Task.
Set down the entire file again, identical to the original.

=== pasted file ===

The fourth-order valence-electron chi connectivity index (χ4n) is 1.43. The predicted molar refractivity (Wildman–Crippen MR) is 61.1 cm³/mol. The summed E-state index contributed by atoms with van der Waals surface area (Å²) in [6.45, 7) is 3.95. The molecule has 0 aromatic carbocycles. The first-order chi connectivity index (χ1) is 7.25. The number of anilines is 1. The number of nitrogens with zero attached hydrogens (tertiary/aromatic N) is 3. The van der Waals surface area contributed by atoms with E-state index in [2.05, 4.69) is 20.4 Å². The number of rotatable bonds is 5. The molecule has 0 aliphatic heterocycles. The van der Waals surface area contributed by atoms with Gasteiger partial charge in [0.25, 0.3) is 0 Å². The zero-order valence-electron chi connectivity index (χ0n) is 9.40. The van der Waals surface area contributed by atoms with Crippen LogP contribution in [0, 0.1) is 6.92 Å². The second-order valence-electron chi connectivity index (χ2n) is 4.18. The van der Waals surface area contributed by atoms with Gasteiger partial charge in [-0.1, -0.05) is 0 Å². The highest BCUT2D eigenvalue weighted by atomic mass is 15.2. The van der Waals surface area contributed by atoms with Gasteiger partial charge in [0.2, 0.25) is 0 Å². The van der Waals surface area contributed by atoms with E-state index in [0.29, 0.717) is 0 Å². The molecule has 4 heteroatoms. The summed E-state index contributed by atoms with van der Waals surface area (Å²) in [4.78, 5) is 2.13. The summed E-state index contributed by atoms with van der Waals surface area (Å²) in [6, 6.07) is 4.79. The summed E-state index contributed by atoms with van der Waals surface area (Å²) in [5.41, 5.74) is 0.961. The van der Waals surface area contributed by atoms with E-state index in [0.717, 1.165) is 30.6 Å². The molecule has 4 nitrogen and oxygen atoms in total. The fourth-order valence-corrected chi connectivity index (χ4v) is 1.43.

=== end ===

The fourth-order valence-electron chi connectivity index (χ4n) is 1.43. The predicted molar refractivity (Wildman–Crippen MR) is 61.1 cm³/mol. The summed E-state index contributed by atoms with van der Waals surface area (Å²) in [6.45, 7) is 3.95. The molecule has 0 aromatic carbocycles. The first-order chi connectivity index (χ1) is 7.25. The number of anilines is 1. The number of nitrogens with zero attached hydrogens (tertiary/aromatic N) is 3. The van der Waals surface area contributed by atoms with E-state index in [2.05, 4.69) is 20.4 Å². The number of rotatable bonds is 5. The molecule has 0 aliphatic heterocycles. The van der Waals surface area contributed by atoms with Gasteiger partial charge in [0.25, 0.3) is 0 Å². The zero-order valence-electron chi connectivity index (χ0n) is 9.40. The van der Waals surface area contributed by atoms with Crippen LogP contribution in [0, 0.1) is 6.92 Å². The second-order valence-electron chi connectivity index (χ2n) is 4.18. The van der Waals surface area contributed by atoms with Gasteiger partial charge in [-0.1, -0.05) is 0 Å². The highest BCUT2D eigenvalue weighted by atomic mass is 15.2. The van der Waals surface area contributed by atoms with Gasteiger partial charge in [0.2, 0.25) is 0 Å². The van der Waals surface area contributed by atoms with E-state index in [0.29, 0.717) is 0 Å². The molecule has 4 heteroatoms. The summed E-state index contributed by atoms with van der Waals surface area (Å²) in [4.78, 5) is 2.13. The summed E-state index contributed by atoms with van der Waals surface area (Å²) in [6, 6.07) is 4.79. The summed E-state index contributed by atoms with van der Waals surface area (Å²) in [5.41, 5.74) is 0.961. The van der Waals surface area contributed by atoms with E-state index in [0.717, 1.165) is 30.6 Å². The molecule has 4 nitrogen and oxygen atoms in total. The fourth-order valence-corrected chi connectivity index (χ4v) is 1.43.